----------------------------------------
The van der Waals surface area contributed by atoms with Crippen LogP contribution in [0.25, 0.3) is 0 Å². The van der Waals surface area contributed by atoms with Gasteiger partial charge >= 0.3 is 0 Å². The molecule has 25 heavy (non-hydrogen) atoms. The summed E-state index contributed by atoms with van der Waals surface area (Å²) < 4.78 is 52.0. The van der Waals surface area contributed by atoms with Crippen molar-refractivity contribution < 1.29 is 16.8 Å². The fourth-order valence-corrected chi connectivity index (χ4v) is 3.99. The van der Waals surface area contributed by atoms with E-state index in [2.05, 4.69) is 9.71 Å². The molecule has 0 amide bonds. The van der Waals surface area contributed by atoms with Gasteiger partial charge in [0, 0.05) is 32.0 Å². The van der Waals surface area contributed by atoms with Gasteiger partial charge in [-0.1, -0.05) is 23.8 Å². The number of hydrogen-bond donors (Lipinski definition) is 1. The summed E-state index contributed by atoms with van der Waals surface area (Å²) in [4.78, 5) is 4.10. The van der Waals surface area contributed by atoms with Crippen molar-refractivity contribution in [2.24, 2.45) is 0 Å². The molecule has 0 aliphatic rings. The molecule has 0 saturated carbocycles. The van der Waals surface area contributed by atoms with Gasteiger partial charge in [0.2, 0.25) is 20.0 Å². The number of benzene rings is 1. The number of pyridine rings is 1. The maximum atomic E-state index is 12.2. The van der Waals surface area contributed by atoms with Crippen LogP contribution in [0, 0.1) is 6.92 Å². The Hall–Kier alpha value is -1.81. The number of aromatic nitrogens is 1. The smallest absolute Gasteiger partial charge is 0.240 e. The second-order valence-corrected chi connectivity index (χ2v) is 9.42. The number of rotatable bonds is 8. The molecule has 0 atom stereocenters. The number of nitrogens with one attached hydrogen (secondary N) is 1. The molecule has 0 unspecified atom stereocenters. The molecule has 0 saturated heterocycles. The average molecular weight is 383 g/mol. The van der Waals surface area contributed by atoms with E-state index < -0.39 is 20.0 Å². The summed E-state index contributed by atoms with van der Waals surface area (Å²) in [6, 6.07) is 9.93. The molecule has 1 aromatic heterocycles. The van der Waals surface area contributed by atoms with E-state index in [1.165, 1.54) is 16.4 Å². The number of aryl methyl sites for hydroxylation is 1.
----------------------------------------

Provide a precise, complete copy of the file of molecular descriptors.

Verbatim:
The van der Waals surface area contributed by atoms with Crippen LogP contribution in [0.25, 0.3) is 0 Å². The van der Waals surface area contributed by atoms with Gasteiger partial charge >= 0.3 is 0 Å². The molecule has 25 heavy (non-hydrogen) atoms. The summed E-state index contributed by atoms with van der Waals surface area (Å²) < 4.78 is 52.0. The van der Waals surface area contributed by atoms with Crippen molar-refractivity contribution < 1.29 is 16.8 Å². The fourth-order valence-corrected chi connectivity index (χ4v) is 3.99. The van der Waals surface area contributed by atoms with E-state index in [2.05, 4.69) is 9.71 Å². The molecule has 0 amide bonds. The van der Waals surface area contributed by atoms with Gasteiger partial charge in [0, 0.05) is 32.0 Å². The van der Waals surface area contributed by atoms with Gasteiger partial charge in [-0.1, -0.05) is 23.8 Å². The number of hydrogen-bond donors (Lipinski definition) is 1. The summed E-state index contributed by atoms with van der Waals surface area (Å²) in [4.78, 5) is 4.10. The van der Waals surface area contributed by atoms with Crippen molar-refractivity contribution in [2.24, 2.45) is 0 Å². The molecule has 0 aliphatic rings. The molecule has 0 saturated carbocycles. The van der Waals surface area contributed by atoms with Gasteiger partial charge in [0.2, 0.25) is 20.0 Å². The number of benzene rings is 1. The number of pyridine rings is 1. The maximum atomic E-state index is 12.2. The van der Waals surface area contributed by atoms with Crippen LogP contribution in [0, 0.1) is 6.92 Å². The Hall–Kier alpha value is -1.81. The number of aromatic nitrogens is 1. The smallest absolute Gasteiger partial charge is 0.240 e. The second-order valence-corrected chi connectivity index (χ2v) is 9.42. The number of rotatable bonds is 8. The molecule has 0 atom stereocenters. The number of nitrogens with one attached hydrogen (secondary N) is 1. The molecule has 0 unspecified atom stereocenters. The molecule has 0 saturated heterocycles. The average molecular weight is 383 g/mol. The van der Waals surface area contributed by atoms with E-state index < -0.39 is 20.0 Å². The summed E-state index contributed by atoms with van der Waals surface area (Å²) in [6, 6.07) is 9.93. The molecule has 1 aromatic heterocycles. The van der Waals surface area contributed by atoms with E-state index in [1.165, 1.54) is 16.4 Å². The number of aryl methyl sites for hydroxylation is 1.